And if it isn’t easy – or is perceived to be difficult – it doesn’t get done. Or worse, people walk away.
I’ve lived my entire business life in the IT solution arena, and I’m exhausted by the lengthy adjectives and slogans all the marketing and sales departments use. Do “user-friendly,” “world-class,” or “best of breed” sound familiar? Of course, they do! But, unfortunately, they are overused and now have a diminished impact because of that.
I recently was doing some research on potential new partners. A natural part of that research is to look at a firm’s existing relationships and see if any of them offer a mobile asset management solution.
This research was frequently frustrating and time-consuming. It was often hard to determine what that team did. It reminded me of all the times I went to trade shows, would stop at a booth, read their exhaustive spiel, and still couldn’t figure out what the vendor did.
More and more, it seems like we’re so interested in making ourselves seem “cool” or “cutting edge” that we forget about the audience. I don’t know about you, but generally, when I’m evaluating information, I’m focused on my interests and challenges – not a vendor’s “coolness.”
Unfortunately, imposing what we think is important (instead of what the audience may think) often flows down to the End User experience. And End User experience will make or break the success of an IT solution. It really will.
Get to the Goals
I’ve talked about this before – because it really is a crucial aspect of my business (or any business, really). Getting the goals and needs of a solution right, working towards them, and not getting side-tracked by what we want or what we think is best is always that challenging key to success.
I’ve had some customers that have insisted on solutions that got away from those core goals – and End User needs:
One example is where the management team wanted us to “police” user behaviors with consequences within our system transactions instead of having supervisors manage/correct issues. However, against our recommendations and objections, their senior management still had us go forward with this version of the solution.
Naturally, it didn’t go over well with the Users. It was essentially a failed solution until we were given the go-ahead to correct it and make it easier to use.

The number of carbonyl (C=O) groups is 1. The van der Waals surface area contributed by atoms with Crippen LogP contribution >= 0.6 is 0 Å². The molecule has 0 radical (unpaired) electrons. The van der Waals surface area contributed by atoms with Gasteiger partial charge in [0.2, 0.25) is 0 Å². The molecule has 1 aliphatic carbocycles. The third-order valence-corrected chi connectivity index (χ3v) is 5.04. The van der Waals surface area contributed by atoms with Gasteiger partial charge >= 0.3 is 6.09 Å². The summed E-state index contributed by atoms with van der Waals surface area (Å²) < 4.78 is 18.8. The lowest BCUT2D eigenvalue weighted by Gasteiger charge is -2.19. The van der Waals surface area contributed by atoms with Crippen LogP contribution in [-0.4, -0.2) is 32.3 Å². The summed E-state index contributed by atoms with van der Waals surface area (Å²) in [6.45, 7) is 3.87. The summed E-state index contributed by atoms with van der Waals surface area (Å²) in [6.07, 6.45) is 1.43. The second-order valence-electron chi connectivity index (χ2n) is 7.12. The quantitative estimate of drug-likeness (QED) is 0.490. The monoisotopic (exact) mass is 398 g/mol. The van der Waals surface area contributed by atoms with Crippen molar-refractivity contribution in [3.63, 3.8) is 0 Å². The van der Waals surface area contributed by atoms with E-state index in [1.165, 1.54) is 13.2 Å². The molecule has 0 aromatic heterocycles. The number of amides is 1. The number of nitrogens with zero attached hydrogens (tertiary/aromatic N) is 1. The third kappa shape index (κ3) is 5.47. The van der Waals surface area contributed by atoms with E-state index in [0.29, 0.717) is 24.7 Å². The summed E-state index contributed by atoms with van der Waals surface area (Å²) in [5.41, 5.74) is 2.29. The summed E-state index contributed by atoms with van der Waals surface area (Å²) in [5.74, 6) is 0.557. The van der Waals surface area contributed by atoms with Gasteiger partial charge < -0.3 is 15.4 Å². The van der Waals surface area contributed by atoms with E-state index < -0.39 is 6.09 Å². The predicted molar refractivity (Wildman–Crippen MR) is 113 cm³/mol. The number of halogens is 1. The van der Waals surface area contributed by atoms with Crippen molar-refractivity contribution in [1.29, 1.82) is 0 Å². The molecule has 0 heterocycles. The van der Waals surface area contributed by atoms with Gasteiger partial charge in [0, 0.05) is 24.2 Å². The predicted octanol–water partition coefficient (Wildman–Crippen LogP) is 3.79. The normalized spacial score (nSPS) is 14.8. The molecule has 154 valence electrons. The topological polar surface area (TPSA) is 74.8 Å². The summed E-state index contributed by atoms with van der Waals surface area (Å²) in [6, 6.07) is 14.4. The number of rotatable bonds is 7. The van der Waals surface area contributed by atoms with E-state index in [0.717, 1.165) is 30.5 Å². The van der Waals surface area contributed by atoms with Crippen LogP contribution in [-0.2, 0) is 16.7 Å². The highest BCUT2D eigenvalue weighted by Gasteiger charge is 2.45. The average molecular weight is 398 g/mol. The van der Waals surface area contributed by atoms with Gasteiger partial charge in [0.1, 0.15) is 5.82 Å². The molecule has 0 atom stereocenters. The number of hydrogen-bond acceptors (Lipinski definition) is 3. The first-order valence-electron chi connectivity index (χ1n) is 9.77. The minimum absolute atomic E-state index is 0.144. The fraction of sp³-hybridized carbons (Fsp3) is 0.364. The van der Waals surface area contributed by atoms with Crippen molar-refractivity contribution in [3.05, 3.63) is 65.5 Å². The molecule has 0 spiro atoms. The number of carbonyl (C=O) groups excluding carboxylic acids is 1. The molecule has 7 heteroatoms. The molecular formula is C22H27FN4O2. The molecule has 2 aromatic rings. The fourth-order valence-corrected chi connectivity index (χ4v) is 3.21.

Another example is where management insisted on the User collecting and validating a huge amount of data. That increase in data capture had a big impact on the time it took to complete their work – especially when compared to their existing manual process. Trust me – Users will work around a system if it gets in the way of getting their jobs done quickly. It’s what we warned them against – and it’s what happened here.
Once we were able to simplify the User interface and requirements, we again could correct that challenge and make the User’s life easier – which is what automation is supposed to do.
And again, if it is easy, it will be used to get the work done – and management will have the results they sought in investing in an IT solution in the first place.
Shift the Perspective
When we work with our clients, we are constantly returning to the End User perspective. We do this to make sure we aren’t losing sight of those system goals – or imposing what we think is best or would be “cool.”
It’s not just the marketing side to watch. Developers often have their own perspectives on approach too. They view most things from a technical angle (naturally) and not so much as that person who will be using the solution. The latest release of the “X” tool or the cool new “Y” feature could be fun to code – but could also be meaningless (or annoying) to the End User.
To keep ourselves on track, we use multiple levels of review:
- Review the business functions with the technical team before they get started (Know the guy who will be looking at the screens)
- Constantly look at the core product of the solution through the testing / documenting / training activities (Be the guy looking at the screens)
- See how it fits and get feedback during Customer Alpha Testing (Bring in the guy who will be looking at the screens)
We’re constantly challenging ourselves to build the strongest enterprise mobile asset solution on the market. And part of that challenge is to make sure that whatever we build will have extremely high user acceptance.
So check yourself. Do you find yourself using “marketing speak” when you describe your team/products/solutions? Are you keeping your focus on the listener’s perspective or – in our case – the End User experience?
You don’t want to be that tradeshow booth or website that confuses people. You don’t want to be that solution provider that the Users workaround. And, if I start stepping in the direction of trying to be “cool,” my daughter always reminds me that I don’t want to do that either.